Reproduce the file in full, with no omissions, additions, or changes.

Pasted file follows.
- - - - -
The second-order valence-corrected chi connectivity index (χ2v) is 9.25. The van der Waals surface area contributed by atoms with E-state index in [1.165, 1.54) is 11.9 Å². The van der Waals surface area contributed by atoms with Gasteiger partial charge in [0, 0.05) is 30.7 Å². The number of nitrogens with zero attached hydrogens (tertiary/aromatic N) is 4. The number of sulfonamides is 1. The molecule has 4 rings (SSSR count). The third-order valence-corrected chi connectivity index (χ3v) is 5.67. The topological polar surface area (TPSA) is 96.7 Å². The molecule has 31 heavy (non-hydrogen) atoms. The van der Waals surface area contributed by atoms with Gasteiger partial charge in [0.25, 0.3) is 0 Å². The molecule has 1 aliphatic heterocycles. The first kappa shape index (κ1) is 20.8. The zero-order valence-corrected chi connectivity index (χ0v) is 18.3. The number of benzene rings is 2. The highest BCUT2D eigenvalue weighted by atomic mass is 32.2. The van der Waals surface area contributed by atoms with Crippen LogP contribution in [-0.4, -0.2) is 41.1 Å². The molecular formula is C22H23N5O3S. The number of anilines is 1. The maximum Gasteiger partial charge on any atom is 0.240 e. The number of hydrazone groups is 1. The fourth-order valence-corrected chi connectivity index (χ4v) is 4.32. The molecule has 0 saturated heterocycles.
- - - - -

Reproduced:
The second-order valence-corrected chi connectivity index (χ2v) is 9.25. The van der Waals surface area contributed by atoms with E-state index in [1.165, 1.54) is 11.9 Å². The van der Waals surface area contributed by atoms with Gasteiger partial charge in [0, 0.05) is 30.7 Å². The number of nitrogens with zero attached hydrogens (tertiary/aromatic N) is 4. The number of sulfonamides is 1. The molecule has 4 rings (SSSR count). The third-order valence-corrected chi connectivity index (χ3v) is 5.67. The topological polar surface area (TPSA) is 96.7 Å². The molecule has 31 heavy (non-hydrogen) atoms. The van der Waals surface area contributed by atoms with Gasteiger partial charge in [0.25, 0.3) is 0 Å². The molecule has 1 aliphatic heterocycles. The first kappa shape index (κ1) is 20.8. The zero-order valence-corrected chi connectivity index (χ0v) is 18.3. The number of benzene rings is 2. The highest BCUT2D eigenvalue weighted by atomic mass is 32.2. The van der Waals surface area contributed by atoms with Crippen LogP contribution in [-0.4, -0.2) is 41.1 Å². The molecular formula is C22H23N5O3S. The number of anilines is 1. The maximum Gasteiger partial charge on any atom is 0.240 e. The number of hydrazone groups is 1. The fourth-order valence-corrected chi connectivity index (χ4v) is 4.32. The molecule has 0 saturated heterocycles.